The only instances of photographic-like memories were autistic savants, but even while their memories were far beyond most people, they still did not have the absolute perfect recall associated with the condition.

7 30 Years Of Chemistry Relied On A Nonexistent Particle

The existence of a substance used for decades in chemistry calculations is now being challenged, potentially calling into questions a large swath of research that relied on it. Scientists at the University of Western Australia say that there is no evidence that sulfide ions, as dissolved in a aqueous solution, do, in fact, exist. They discovered (or maybe “undiscovered?”) this while they were doing research on metal sulfides. Sulfide ions drew their attention because they failed to even detect them as expected.[4]

Older spectroscopic equipment was not sensitive enough to pick up the theoretical substance, so older chemistry simply relied on predictions of its presence from calculations. When researchers never detected it, they still assumed it was present, but only in quantities too small to detect.

The UWA researchers call that much assuming from the scientific community “laziness” and “bad practice.” Furthermore, this is not even the first time such an experiment has been performed. Another experiment done in 1983 used the same procedures to reach the same conclusion, but was largely ignored by a presumably “lazy” scientific community.

6 Hunter Island Penguins Never Existed

In 1983, scientists found the bone fragments of a new species of penguin on an island off the coast of Tasmania. They believed the “Hunter Island penguin” was a species of penguin that went extinct about 800 years ago. Nevertheless, the true identity of the penguin and what place it occupied in the fossil record remained somewhat of a controversy until the advent of DNA testing.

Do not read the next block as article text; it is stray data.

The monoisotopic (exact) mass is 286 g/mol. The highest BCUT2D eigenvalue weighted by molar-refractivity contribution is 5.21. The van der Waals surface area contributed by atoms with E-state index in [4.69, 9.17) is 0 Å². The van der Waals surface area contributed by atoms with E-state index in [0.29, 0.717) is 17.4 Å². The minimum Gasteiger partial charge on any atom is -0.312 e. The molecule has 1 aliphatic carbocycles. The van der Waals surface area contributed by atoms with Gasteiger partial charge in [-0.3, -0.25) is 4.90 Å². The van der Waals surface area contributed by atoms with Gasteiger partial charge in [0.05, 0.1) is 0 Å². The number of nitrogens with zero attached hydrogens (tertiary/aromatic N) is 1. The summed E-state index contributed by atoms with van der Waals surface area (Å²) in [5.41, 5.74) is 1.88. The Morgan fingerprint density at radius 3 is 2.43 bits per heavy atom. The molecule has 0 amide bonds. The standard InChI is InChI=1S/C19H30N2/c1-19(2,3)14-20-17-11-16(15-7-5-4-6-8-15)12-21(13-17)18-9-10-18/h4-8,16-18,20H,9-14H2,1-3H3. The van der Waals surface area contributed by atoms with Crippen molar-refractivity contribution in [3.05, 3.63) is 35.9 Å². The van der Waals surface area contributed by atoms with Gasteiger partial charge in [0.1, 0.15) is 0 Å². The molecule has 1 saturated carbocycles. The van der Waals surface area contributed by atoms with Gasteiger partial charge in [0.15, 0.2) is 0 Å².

Scientists tested the fragments of bones that made up the previously unknown species of penguin. Their findings flipped the cold case upside down. They extracted some DNA from the degraded bones and then compared them to a catalog of known penguin DNA. They had hits from three separate penguin species, all of which are still very much alive.

Modern DNA testing has led to many discoveries and reevaluations of varying species. In this case, it meant that the penguin assumed to be a separate species did not, in fact, exist. It’s not quite as exciting as finding an original species, but it is still shedding light on the past. It proved that the three types of penguins had all lived on the same island at some point and that their remains got mixed together throughout the years. Perhaps they even lived alongside each other.[5]


5 The Supermodel Who Never Was

Photo credit: Cameron-James Wilson

In February 2018, a picture of a beautiful dark-skinned model started garnering attention on Instagram after it was reposted by Fenty Beauty, Rhianna’s makeup brand. The striking photo of “Shudu” made people interested in the presumably African model. But by March, Shudu was getting attention for something other than her looks: It was discovered that she wasn’t human.[6]

She was the product of Cameron-James Wilson, a fashion photographer who created her from a 3-D digital art program. While Shudu was first praised for breaking into the notoriously undiverse modeling industry where black women are underrepresented, when it was discovered that she was only a fictional character created by a British white male, the praise quickly turned into fierce criticism.

Wilson was accused of racism, profiting off a white male fantasy, and denying real black models jobs that might be taken by his digital creation. Although the exposure Wilson has gotten from his creation is undeniable, he has yet to actually receive any direct profit from Shudu. He has so far made no deals involving her representing any brands (though he does intend to in the future). Regarding jobs, he says that 3-D modeling is a minute section of the fashion industry and will not take away jobs. Even if it does grow bigger, jobs will be created to make the digital models, albeit in very different fields than his critics are concerned with. For better or worse, it seems that Shudu and other digital models are here to stay.

4 Multitasking Is A Figment Of Popular Culture